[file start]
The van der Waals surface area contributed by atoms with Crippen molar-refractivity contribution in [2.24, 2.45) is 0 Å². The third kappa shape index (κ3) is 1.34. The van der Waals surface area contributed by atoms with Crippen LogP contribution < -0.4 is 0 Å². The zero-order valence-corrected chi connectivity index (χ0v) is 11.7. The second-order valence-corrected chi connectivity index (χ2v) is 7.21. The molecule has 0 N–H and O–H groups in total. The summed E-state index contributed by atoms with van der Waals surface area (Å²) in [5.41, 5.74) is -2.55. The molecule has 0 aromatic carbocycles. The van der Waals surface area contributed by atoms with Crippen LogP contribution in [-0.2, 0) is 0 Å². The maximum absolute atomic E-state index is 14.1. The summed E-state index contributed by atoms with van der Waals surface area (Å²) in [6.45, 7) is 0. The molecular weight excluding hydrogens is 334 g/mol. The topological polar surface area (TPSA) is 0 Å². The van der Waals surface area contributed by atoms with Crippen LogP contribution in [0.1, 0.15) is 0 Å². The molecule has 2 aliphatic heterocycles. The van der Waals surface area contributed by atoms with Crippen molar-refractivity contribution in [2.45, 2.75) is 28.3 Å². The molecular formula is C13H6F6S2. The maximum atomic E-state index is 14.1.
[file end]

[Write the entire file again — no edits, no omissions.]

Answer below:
The van der Waals surface area contributed by atoms with Crippen molar-refractivity contribution in [2.24, 2.45) is 0 Å². The third kappa shape index (κ3) is 1.34. The van der Waals surface area contributed by atoms with Crippen LogP contribution < -0.4 is 0 Å². The zero-order valence-corrected chi connectivity index (χ0v) is 11.7. The second-order valence-corrected chi connectivity index (χ2v) is 7.21. The molecule has 0 N–H and O–H groups in total. The summed E-state index contributed by atoms with van der Waals surface area (Å²) in [5.41, 5.74) is -2.55. The molecule has 0 aromatic carbocycles. The van der Waals surface area contributed by atoms with Crippen LogP contribution in [-0.2, 0) is 0 Å². The maximum absolute atomic E-state index is 14.1. The summed E-state index contributed by atoms with van der Waals surface area (Å²) in [6.45, 7) is 0. The molecular weight excluding hydrogens is 334 g/mol. The topological polar surface area (TPSA) is 0 Å². The van der Waals surface area contributed by atoms with Crippen LogP contribution in [0.1, 0.15) is 0 Å². The molecule has 2 aliphatic heterocycles. The van der Waals surface area contributed by atoms with Crippen molar-refractivity contribution in [2.45, 2.75) is 28.3 Å². The molecular formula is C13H6F6S2. The maximum atomic E-state index is 14.1.